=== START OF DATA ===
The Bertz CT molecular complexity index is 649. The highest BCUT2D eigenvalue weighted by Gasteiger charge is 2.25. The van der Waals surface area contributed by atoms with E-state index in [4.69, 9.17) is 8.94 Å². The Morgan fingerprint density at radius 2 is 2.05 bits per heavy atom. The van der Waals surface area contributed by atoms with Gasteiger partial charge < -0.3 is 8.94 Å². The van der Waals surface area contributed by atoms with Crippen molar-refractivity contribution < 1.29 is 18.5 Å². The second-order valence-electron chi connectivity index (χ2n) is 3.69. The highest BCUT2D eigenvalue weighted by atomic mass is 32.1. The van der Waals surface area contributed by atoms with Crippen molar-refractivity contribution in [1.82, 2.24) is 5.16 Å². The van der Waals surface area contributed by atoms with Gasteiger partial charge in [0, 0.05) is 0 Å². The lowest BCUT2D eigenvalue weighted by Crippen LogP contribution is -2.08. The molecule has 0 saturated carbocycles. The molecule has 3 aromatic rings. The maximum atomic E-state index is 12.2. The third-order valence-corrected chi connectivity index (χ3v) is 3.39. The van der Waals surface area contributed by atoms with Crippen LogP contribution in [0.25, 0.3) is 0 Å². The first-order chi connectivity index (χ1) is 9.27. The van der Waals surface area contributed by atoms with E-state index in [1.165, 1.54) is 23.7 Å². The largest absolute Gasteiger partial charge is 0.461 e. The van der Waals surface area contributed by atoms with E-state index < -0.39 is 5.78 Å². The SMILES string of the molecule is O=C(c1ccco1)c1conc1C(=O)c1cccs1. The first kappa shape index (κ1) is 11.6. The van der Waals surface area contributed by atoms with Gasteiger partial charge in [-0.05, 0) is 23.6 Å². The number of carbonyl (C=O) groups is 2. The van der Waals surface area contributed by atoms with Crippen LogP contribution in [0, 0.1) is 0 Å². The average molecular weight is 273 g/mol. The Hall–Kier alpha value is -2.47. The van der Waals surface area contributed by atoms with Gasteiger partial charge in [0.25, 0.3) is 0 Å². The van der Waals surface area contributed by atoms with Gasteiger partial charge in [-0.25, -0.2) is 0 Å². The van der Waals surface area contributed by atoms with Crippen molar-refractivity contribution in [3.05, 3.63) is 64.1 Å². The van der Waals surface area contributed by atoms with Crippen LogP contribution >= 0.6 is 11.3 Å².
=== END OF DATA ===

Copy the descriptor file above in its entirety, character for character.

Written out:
The Bertz CT molecular complexity index is 649. The highest BCUT2D eigenvalue weighted by Gasteiger charge is 2.25. The van der Waals surface area contributed by atoms with E-state index in [4.69, 9.17) is 8.94 Å². The Morgan fingerprint density at radius 2 is 2.05 bits per heavy atom. The van der Waals surface area contributed by atoms with Gasteiger partial charge < -0.3 is 8.94 Å². The van der Waals surface area contributed by atoms with Crippen molar-refractivity contribution < 1.29 is 18.5 Å². The second-order valence-electron chi connectivity index (χ2n) is 3.69. The highest BCUT2D eigenvalue weighted by atomic mass is 32.1. The van der Waals surface area contributed by atoms with Crippen molar-refractivity contribution in [1.82, 2.24) is 5.16 Å². The van der Waals surface area contributed by atoms with Gasteiger partial charge in [0, 0.05) is 0 Å². The lowest BCUT2D eigenvalue weighted by Crippen LogP contribution is -2.08. The molecule has 0 saturated carbocycles. The molecule has 3 aromatic rings. The maximum atomic E-state index is 12.2. The third-order valence-corrected chi connectivity index (χ3v) is 3.39. The van der Waals surface area contributed by atoms with Crippen LogP contribution in [0.25, 0.3) is 0 Å². The first-order chi connectivity index (χ1) is 9.27. The van der Waals surface area contributed by atoms with E-state index in [1.165, 1.54) is 23.7 Å². The largest absolute Gasteiger partial charge is 0.461 e. The van der Waals surface area contributed by atoms with E-state index < -0.39 is 5.78 Å². The SMILES string of the molecule is O=C(c1ccco1)c1conc1C(=O)c1cccs1. The first kappa shape index (κ1) is 11.6. The van der Waals surface area contributed by atoms with Gasteiger partial charge in [-0.05, 0) is 23.6 Å². The number of carbonyl (C=O) groups is 2. The van der Waals surface area contributed by atoms with Crippen LogP contribution in [0, 0.1) is 0 Å². The average molecular weight is 273 g/mol. The Hall–Kier alpha value is -2.47. The van der Waals surface area contributed by atoms with Gasteiger partial charge in [0.25, 0.3) is 0 Å². The van der Waals surface area contributed by atoms with Gasteiger partial charge in [-0.25, -0.2) is 0 Å². The van der Waals surface area contributed by atoms with Crippen molar-refractivity contribution in [3.05, 3.63) is 64.1 Å². The van der Waals surface area contributed by atoms with Crippen LogP contribution >= 0.6 is 11.3 Å².